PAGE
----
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Four red squirrel kittens born at Pensthorpe give hope to threatened species

Pensthorpe red squirrels

The red squirrel is the UK's only native squirrel species and was once a common sight in our woodlands, but for decades has been in decline. The population in England is thought to be as low as 15,000. That’s why Pensthorpe Natural Park is celebrating the arrival of four red squirrel kittens, injecting fresh hope into saving the species from extinction.

The kittens were born to Hartlaub and Harlequin, named after duck species, sometime around early August and their sex is currently unknown. As red squirrels are shy, it can take months for the kittens to make their first appearance, so the exact date the kittens were born is unknown! The latest arrivals will be named with the letter I to follow the studbook.

Pensthorpe Natural Park, working with the East Anglian Red Squirrel Group (EARSG), has been breeding red squirrels successfully since 1998. Many of Pensthorpe’s kittens have been released on the Isle of Anglesey as part of a managed release programme, bringing the population on the Island from 40 individuals to over 700 now living there.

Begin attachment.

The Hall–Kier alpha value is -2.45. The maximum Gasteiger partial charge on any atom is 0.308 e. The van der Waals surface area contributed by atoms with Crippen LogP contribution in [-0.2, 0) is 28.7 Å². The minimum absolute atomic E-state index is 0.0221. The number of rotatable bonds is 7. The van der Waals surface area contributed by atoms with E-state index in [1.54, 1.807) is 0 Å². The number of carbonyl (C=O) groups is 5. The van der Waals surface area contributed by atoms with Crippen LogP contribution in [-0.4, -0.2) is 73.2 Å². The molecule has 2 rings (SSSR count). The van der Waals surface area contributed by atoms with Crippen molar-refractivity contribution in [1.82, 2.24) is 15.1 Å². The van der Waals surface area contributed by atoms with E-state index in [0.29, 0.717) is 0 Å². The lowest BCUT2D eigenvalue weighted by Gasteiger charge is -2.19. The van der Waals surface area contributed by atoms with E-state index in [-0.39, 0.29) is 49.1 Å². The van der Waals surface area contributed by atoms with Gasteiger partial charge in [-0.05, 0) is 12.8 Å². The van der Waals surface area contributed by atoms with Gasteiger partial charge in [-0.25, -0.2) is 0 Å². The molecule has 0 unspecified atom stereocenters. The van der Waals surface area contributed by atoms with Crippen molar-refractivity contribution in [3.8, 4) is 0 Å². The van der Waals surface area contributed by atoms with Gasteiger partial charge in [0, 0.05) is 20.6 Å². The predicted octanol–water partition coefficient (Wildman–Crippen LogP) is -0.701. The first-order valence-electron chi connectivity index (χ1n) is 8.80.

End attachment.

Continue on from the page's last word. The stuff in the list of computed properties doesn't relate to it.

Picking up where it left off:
Pensthorpe is also part of a recent success story, having donated a pair of reds, named Domino and Fizz, to Clocaenog Red Squirrel Trust in Denbighshire. Clocaenog Forest has seen its red squirrel population decline from 400 to less than 50 in the past 20 years. It has been reported that the pair have bred successfully, which is a major triumph for the EARSG.

Chrissie Kelley, head of species management at Pensthorpe Natural Park, said: “Red squirrels are full of personality and they definitely captivate our visitors, who love seeing them running around, eating nuts and fresh vegetables and trying to spot a bushy red tail! It is really important that visitors young and old interact with and are educated about these charming creatures and the risks threatening them so that we can protect them for future generations. We are all in love with our very cute new red kitten arrivals and are pleased about the success of the breeding pair at Clocaenog. We are all hopeful that this project will replicate the success of the Anglesey one.”

Tree felling and the introduction of grey squirrels over 150 years ago have been blamed for a drastic decline in the red squirrel population.

Pensthorpe’s two breeding pairs of red squirrels occupy three purpose-made enclosures, built around trees and linked by overhead runs.

Pensthorpe Conservation Trust (PCT) is a charity dedicated to creating a centre of excellence in ecological restoration, promoting sustainable farming and researching, breeding and protecting threatened species.

The lakes and wetlands at Pensthorpe